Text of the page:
‘I’m Your Man’ created and directed by Roslyn Oades

Downstairs Belvoir are continuing a relatively successful tradition of new interesting works, playing with form and exploring local content and writing. This is certainly encapsulated in Roslyn Oades’ creation and direction of ‘I’m Your Man’.
Oades’ play uses recorded transcripts of interviews with 7 professional boxers and has edited these down to represent the journey and life of her subjects in this 70 minute play. However, rather than her cast memorising lines, the actors wear headphones and speak along to the sequence of these carefully edited audio interviews word-for-word, including every cough and stumble.  This technique has ensured there is an authenticity to the words and ‘hyper-real’ performances.
Having 5 actors play a series of characters with different accents, backgrounds, ages and in one case, gender, has enhanced this strict verbatim technique and is thoroughly engaging for the audience. There is some initial confusion, as alluded to before, regarding the one female in the cast, Katia Molino, whether she is playing a male boxer but it becomes clear through her skill and commitment that her characters are all male and the bravery in casting pays off in this respect (and FYI, her incredible agility and fitness made every woman in the audience green with envy).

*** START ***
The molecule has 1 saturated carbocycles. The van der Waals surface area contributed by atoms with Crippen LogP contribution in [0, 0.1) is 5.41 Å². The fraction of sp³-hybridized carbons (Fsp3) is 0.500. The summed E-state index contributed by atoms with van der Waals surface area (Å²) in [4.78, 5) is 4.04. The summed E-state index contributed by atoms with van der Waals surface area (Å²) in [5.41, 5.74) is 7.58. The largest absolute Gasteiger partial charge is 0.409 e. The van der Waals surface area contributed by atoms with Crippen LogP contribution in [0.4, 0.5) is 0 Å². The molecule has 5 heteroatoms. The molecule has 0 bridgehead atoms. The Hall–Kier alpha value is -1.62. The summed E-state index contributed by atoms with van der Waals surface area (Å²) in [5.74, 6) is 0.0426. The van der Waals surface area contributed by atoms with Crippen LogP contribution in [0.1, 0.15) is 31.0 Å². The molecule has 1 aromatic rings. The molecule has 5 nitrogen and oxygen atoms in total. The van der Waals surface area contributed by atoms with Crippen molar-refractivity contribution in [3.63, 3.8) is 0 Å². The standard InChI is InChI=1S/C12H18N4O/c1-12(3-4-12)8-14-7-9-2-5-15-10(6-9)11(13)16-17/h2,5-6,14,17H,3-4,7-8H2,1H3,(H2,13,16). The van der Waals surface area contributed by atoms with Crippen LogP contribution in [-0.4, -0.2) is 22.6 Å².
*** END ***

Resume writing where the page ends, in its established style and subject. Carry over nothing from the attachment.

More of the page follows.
One of the challenges for the performers but delights for the audience is in the action and design of the play. The stage is kitted out to represent a training gym for the ‘boxers’, complete with fight posters and inspirational quotes, and they circuit around the equipment with incredible commitment between their direct audience addresses or interaction with each other or their audience. Heaven knows, watching John Shrimpton’s sweat pour off him and form pools of occupational health and safety certainly added to the authenticity of the whole event. There is a real sense of the world of the boxers and the choices they have made in whatever stage they are in their careers as well as their hopes and, at times, dashed dreams. The play honours the integrity of the subjects in the most theatrical yet real way possible.
Kudos to the entire ensemble for their ability to bring a truth and belief to each moment and their ability to communicate this to their audience. The cast realise all their roles with great empathy as well as vocal and physical skill.
This is a play that you really should try to see before its season finishes for the festival, although I sincerely doubt we’ve seen the last of it. It’s the sort of play I’d love to see do a Regional tour so aspiring auteurs of theatre can be inspired by local writing and acting.
‘I’m Your Man’ is a success of verbatim technique and I can’t imagine any audience member leaving the space having not enjoyed Oades’ experiment in recording and staging the courageous subjects brought to life in her unique and skilled direction.

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